Imposter Syndrome: How Does It Affect Internship Applications?

I’ve discussed some helpful tips for answering the “desired salary” question in internship applications and interviews, but that doesn’t make the topic an easy one to talk about. In an age of such consistent comparisons, it’s so easy to lose confidence in our own abilities and fall victim to something known as imposter syndrome.

Imposter syndrome can negatively impact internship applications because it often skews your perspective on your own talents, experience, and qualifications.

I’ll discuss what it means to experience imposter syndrome, and how you can overcome it to offer the best possible internship applications and interview responses.

What Is Imposter Syndrome?

Imposter syndrome is the experience of feeling underqualified or inadequate. In reality, most people who feel this way are skilled and qualified enough for the job. 

It’s common for people who experience imposter syndrome to overwork themselves. They may also hold unrealistic expectations for themselves. This thought pattern can negatively impact your mental health.

Though imposter syndrome is common in creative careers such as writing and art, it can be found in every area of skill- creative or not.

After a psychological study, researchers found that imposter syndrome affects up to 82% of people- and you could be one of them.

It can damage your ability to apply for internships and follow through with interviews in a way that convinces employers just how worthy you are. It can also make it challenging for you to calculate your worth, especially when answering questions about your desired salary.

Remember, you are valuable. This is an important thing to keep in mind when on the hunt for a suitable internship.

If you think you’re struggling with imposter syndrome, here are some tips and tricks to change that negative mindset and be confident in your abilities.

How To Overcome Imposter Syndrome

Overcoming Imposter Syndrome will enable you to calculate your worth, and help you negotiate better salaries when it comes to internships and other forms of employment.

Follow these steps to overcome Imposter Syndrome:

Talk About Your Feelings

If you’re worried that you’re incompetent for a desired or current position, it might be a good idea to talk to a person that you trust. This person might be able to help you navigate these feelings of incompetence and help you discover a perspective that truly reflects your skill level.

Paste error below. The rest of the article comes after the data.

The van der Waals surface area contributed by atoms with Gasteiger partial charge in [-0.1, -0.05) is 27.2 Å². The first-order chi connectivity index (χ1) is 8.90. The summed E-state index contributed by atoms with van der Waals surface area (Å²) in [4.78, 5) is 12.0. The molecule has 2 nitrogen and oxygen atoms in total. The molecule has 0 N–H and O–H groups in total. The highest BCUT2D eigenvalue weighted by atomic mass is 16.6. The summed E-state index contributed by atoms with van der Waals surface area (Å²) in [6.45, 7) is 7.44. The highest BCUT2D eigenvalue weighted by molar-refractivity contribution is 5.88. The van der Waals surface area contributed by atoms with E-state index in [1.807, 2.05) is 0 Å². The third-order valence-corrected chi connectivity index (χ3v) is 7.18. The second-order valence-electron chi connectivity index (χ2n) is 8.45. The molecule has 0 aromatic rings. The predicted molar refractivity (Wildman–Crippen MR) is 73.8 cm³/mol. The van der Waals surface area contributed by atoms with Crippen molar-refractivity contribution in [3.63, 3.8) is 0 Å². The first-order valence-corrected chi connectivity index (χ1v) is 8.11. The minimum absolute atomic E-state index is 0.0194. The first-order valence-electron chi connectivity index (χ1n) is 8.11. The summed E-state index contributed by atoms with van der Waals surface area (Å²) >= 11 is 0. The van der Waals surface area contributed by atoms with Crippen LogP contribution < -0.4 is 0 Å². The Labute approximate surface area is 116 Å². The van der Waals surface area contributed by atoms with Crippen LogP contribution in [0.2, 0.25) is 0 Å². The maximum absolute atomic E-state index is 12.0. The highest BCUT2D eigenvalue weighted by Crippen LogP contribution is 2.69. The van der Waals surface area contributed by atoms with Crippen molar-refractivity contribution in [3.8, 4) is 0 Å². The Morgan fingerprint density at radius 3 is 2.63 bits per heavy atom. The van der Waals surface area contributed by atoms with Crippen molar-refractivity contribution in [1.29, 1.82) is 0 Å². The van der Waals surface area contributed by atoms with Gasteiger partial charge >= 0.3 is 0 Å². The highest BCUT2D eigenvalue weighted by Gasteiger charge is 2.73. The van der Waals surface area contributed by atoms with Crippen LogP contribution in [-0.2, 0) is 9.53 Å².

If you don’t have a person in mind, seeking help and talking to a professional can ensure you find a way through these emotional obstacles.

Talking through your feelings of self-doubt and addressing the issue will lead you in the direction of healing and not only help you interview better but live healthier in general.

Understand That Nobody Is Perfect

Though at times it can be hard to believe, nobody is perfect. Everyone makes mistakes, and we actually can’t learn without making them.

It’s important to keep in mind that mistakes are to be learned from, not to dwell on.

There’s a saying that my elementary school’s art teacher ingrained into the minds of us students, and it has stuck with me ever since: “Perfect art is boring.”

Realizing that it’s okay to make mistakes is a step forward toward overcoming imposter syndrome, and essentially your success in all of your internship applications and professional endeavors.

Accept Your Qualifications

Your employer will not accept your qualifications if you don’t accept them yourself. And if you don’t accept them yourself, how are you going to be compensated for your work?

It’s essential to recognize your skills and realize just what you’re capable of. This is not only good for your mental health but also beneficial to your internship interviews.

Knowing your worth will make your employer a lot more likely to know your worth too. This will help you apply better, interview better, and eventually perform better at whatever internship you end up with.

Once you accept your qualifications and understand how to measure your work’s value, you’ll be able to accurately negotiate salary ranges that coincide with your skill level. 


The “desired salary” question can be so intimidating, but with these tips and tricks, you can overcome your doubts and reply in a way that will appeal to your future employer.

Remember that you are worth it, and you don’t have to be scared of that.

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About The Author

Nathan Brunner
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Nathan Brunner is a labor market expert. He is a mathematician who graduated from EPFL.

He is the owner of Salarship, a job board where less-skilled candidates can find accessible employment opportunities.